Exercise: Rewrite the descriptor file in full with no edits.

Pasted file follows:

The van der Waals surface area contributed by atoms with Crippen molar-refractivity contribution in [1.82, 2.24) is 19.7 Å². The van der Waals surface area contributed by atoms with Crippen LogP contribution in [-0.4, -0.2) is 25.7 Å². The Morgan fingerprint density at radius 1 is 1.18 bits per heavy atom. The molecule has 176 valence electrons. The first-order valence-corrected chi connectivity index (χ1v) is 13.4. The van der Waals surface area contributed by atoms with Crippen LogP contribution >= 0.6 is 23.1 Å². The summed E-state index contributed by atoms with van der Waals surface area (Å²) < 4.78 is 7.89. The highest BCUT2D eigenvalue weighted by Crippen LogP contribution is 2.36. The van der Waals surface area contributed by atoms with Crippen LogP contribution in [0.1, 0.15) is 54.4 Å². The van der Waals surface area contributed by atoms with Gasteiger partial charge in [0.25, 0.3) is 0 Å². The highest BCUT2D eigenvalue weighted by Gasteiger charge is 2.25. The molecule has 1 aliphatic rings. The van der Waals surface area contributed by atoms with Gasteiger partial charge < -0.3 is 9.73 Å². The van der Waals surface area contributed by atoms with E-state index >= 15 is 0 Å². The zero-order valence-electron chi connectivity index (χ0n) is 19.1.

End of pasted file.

The van der Waals surface area contributed by atoms with Crippen molar-refractivity contribution in [1.82, 2.24) is 19.7 Å². The van der Waals surface area contributed by atoms with Crippen LogP contribution in [-0.4, -0.2) is 25.7 Å². The Morgan fingerprint density at radius 1 is 1.18 bits per heavy atom. The molecule has 176 valence electrons. The first-order valence-corrected chi connectivity index (χ1v) is 13.4. The van der Waals surface area contributed by atoms with Crippen LogP contribution >= 0.6 is 23.1 Å². The summed E-state index contributed by atoms with van der Waals surface area (Å²) < 4.78 is 7.89. The highest BCUT2D eigenvalue weighted by Crippen LogP contribution is 2.36. The van der Waals surface area contributed by atoms with Crippen LogP contribution in [0.1, 0.15) is 54.4 Å². The van der Waals surface area contributed by atoms with Gasteiger partial charge in [0.25, 0.3) is 0 Å². The highest BCUT2D eigenvalue weighted by Gasteiger charge is 2.25. The molecule has 1 aliphatic rings. The van der Waals surface area contributed by atoms with Gasteiger partial charge < -0.3 is 9.73 Å². The van der Waals surface area contributed by atoms with E-state index >= 15 is 0 Å². The zero-order valence-electron chi connectivity index (χ0n) is 19.1.